Bradley Beal contract among worst in the NBA? Not so fast

Bradley Beal #3 of the Washington Wizards. (Photo by Patrick Smith/Getty Images)
Bradley Beal #3 of the Washington Wizards. (Photo by Patrick Smith/Getty Images) /

From the moment Bradley Beal agreed to terms on a new contract with the Washington Wizards there was a decent amount of negative reaction. Once it was confirmed his new supermax deal included a no-trade clause, that negative reaction got even stronger.

It seemingly took no time at all for the popular narrative to be ‘Bradley Beal has one of the worst contracts in the NBA today’. Recently, The Sporting News added a bit of fuel to that flame when they released their ‘Best and Worst NBA Contracts’.

As one might predict, Bradley Beal made the list of the worst contracts in the NBA. He ranked quite high (low?), in fact, but should he? Is this ranking, and the quick reaction of many to the deal, correctly assessing the situation?

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Bradley Beal is being Undervalued as more people knock him and his contract

As a basketball player, we’re getting to the point where many people are going to enter next season completely undervaluing Bradley Beal. On a dollar-per-dollar basis, his deal doesn’t look nearly as good as some of the other top-paid contracts in today’s NBA. By no means will this deal ever be close to a bargain for the Wizards, either.

With those caveats established, we can dive into why Beal’s contract can’t be thrown around with the current worst deals across the league.

A common assumption made when evaluating Beal’s contract and the Wizards outlook is that he is locked in for decent regression each season moving forward. In the most simple evaluation, one can say a player at his age (29 years old) will likely regress each year moving forward.

That can be said if all things are equal, but with Beal, we have a specific situation. He is coming off a very poor season that saw him shoot far worse than he ever has in his NBA career. He’s either a pretty bad shooter suddenly, after many years of being a great shooter, or that season was an outlier that was to some degree caused by the situation.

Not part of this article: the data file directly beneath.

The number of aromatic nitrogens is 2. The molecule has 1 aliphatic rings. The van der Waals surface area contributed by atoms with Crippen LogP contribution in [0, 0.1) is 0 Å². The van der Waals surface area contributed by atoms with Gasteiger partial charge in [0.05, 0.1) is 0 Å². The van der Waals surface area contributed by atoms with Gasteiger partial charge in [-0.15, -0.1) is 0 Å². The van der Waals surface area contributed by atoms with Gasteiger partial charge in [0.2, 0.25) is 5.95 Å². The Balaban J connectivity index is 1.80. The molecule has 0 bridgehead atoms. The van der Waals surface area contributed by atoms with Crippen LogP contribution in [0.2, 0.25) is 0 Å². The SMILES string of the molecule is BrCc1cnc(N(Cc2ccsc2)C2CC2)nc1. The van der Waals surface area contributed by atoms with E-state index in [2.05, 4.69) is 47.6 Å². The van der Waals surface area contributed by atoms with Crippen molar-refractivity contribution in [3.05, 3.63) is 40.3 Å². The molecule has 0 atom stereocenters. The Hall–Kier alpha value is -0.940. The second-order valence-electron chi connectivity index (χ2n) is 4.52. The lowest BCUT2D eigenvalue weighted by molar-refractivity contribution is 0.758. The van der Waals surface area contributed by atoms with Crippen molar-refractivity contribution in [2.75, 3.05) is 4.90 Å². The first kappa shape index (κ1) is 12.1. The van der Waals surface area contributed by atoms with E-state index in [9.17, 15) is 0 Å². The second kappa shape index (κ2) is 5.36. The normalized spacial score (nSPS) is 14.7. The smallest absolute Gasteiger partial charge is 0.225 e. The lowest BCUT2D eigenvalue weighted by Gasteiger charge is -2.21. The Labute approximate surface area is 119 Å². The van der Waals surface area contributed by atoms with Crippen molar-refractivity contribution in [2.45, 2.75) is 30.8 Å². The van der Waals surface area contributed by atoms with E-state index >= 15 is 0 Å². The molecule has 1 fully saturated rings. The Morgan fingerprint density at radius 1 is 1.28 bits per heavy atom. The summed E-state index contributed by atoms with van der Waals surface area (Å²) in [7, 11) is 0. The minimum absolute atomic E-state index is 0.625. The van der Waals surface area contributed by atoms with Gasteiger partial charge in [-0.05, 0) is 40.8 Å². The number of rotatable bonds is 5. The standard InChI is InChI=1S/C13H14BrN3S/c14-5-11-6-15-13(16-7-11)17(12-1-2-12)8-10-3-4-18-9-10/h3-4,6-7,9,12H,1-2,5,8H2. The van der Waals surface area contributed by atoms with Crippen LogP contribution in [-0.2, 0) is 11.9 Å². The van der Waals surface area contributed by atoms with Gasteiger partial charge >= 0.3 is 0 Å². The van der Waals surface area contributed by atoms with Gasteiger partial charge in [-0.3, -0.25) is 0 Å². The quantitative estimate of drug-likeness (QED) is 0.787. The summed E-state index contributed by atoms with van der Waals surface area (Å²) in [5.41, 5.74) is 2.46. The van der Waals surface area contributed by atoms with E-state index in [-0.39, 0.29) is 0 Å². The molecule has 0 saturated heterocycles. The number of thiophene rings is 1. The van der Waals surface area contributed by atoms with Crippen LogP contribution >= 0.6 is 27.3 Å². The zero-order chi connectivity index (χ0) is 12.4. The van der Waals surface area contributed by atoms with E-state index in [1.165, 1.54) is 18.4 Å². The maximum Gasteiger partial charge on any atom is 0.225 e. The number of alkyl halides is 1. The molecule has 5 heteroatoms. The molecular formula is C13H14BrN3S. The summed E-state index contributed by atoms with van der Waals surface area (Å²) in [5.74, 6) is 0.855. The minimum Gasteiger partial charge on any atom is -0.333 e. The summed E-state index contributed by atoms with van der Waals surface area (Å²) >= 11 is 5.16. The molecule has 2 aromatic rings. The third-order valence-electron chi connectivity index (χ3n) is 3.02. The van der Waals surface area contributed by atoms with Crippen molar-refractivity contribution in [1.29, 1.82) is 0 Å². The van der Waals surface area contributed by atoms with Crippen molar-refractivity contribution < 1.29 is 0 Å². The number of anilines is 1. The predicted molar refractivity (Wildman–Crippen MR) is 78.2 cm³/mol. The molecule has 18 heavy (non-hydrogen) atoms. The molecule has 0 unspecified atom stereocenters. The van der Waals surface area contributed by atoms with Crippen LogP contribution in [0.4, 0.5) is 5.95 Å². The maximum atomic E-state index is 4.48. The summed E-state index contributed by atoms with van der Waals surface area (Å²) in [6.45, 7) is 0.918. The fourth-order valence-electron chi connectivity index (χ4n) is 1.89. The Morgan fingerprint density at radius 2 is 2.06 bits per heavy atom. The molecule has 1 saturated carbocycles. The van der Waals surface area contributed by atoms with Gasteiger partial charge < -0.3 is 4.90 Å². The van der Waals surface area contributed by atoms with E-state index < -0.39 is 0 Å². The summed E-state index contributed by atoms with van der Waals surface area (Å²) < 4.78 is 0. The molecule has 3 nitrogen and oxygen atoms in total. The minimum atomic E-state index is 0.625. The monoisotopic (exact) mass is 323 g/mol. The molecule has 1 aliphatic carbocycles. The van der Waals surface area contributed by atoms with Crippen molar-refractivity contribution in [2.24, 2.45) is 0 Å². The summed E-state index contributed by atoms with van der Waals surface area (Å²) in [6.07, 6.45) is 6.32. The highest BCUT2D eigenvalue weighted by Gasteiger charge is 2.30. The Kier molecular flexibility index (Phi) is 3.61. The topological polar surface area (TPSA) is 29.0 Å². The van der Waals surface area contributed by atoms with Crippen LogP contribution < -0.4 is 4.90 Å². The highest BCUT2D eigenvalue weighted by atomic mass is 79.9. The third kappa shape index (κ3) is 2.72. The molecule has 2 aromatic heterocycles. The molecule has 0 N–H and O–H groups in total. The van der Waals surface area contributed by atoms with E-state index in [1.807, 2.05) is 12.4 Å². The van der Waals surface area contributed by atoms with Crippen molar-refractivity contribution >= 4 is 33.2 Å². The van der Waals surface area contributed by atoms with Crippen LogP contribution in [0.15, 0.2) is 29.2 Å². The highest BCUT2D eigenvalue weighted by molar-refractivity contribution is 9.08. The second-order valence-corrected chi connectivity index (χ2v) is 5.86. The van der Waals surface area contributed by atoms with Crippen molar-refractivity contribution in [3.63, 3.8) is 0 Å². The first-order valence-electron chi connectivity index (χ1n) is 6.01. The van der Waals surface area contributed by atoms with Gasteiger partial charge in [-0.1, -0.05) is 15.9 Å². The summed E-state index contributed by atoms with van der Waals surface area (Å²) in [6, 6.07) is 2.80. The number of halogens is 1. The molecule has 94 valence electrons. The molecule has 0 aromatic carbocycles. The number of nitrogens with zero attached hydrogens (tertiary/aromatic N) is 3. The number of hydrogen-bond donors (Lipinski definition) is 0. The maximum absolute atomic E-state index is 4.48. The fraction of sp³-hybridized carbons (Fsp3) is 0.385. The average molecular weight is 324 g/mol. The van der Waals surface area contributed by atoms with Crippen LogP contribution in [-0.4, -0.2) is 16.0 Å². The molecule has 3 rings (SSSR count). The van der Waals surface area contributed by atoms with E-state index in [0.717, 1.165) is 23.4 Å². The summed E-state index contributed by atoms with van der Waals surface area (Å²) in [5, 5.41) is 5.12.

The safe bet is on last season being an outlier in terms of outside shooting. Beal was trying to create a bit more than is natural for him last year and the surrounding talent simply didn’t allow him to play his game in the most efficient manner.

He’s going to shoot better than the 30 percent he shot from three last season. With a few more playmakers and even some scoring help (Kristaps Porzingis), Beal should get back to being a lethal offensive weapon and instead of seeing a regression this season, he should actually see a bump in his numbers across most categories.

The argument about his contract will then shift to a few years from now when Beal is into his 30s, with critics asking how it will look then. Some say without pause it will be the worst deal in the NBA in a few seasons.

That’s assuming quite a bit. First off, you never know what team is going to pay what player in the coming years. Most importantly, though, Beal doesn’t have the same major flaws players who have had those ‘burden’ contracts have had on the court.

In the last few seasons, the contracts of players such as John Wall and Russell Westbrook have been commonly referred to as among the worst contracts in the league. Both, at certain times in recent years, simply had fallen too far from their peaks and were making far too much money. The cherry on top for both players was their inability to shoot well from deep.

Those contracts become that much heavier when you have a player that can’t space the floor in today’s NBA. Neither were ever great shooters, so the shooting not being great wasn’t some sort of a surprise.

With Beal, there’s a lot of reason to assume he will carry that attribute for many years moving forward. He can be squeezed onto a roster at his high salary and be the second or third option while not being a burden to others. THAT kind of stuff plays a major role in the worst contracts across the league.

Bradley Beal certainly has a lot of work to do. There’s a route to seeing how his deal winds up being among the worst in the NBA someday down the road, but it simply isn’t there yet and likely won’t ever be in true contention.

The one major flaw will always be the no-trade clause in the deal. That alone doesn’t make it a terrible contract in today’s NBA, though. The fact of the matter regarding the clause is the Wizards went above and beyond to do what they thought was right for Beal.

With how the NBA’s salary cap works and the rules in place, this contract isn’t going to be preventing the Wizards from getting better at any point in the next five years. It’s a massive deal and takes up a lot of cap space, but the max was the going rate for the Wizards to retain Beal and if they didn’t retain him, they’d focus on finding similar talent to replace him in the coming years.

There simply is no reasonable case for Beal to be referred to as one of the worst contracts at this point. Everyone will benefit from waiting before dropping their takes on this subject because the 2022-23 season will be a different Beal than we saw in 2021-22.

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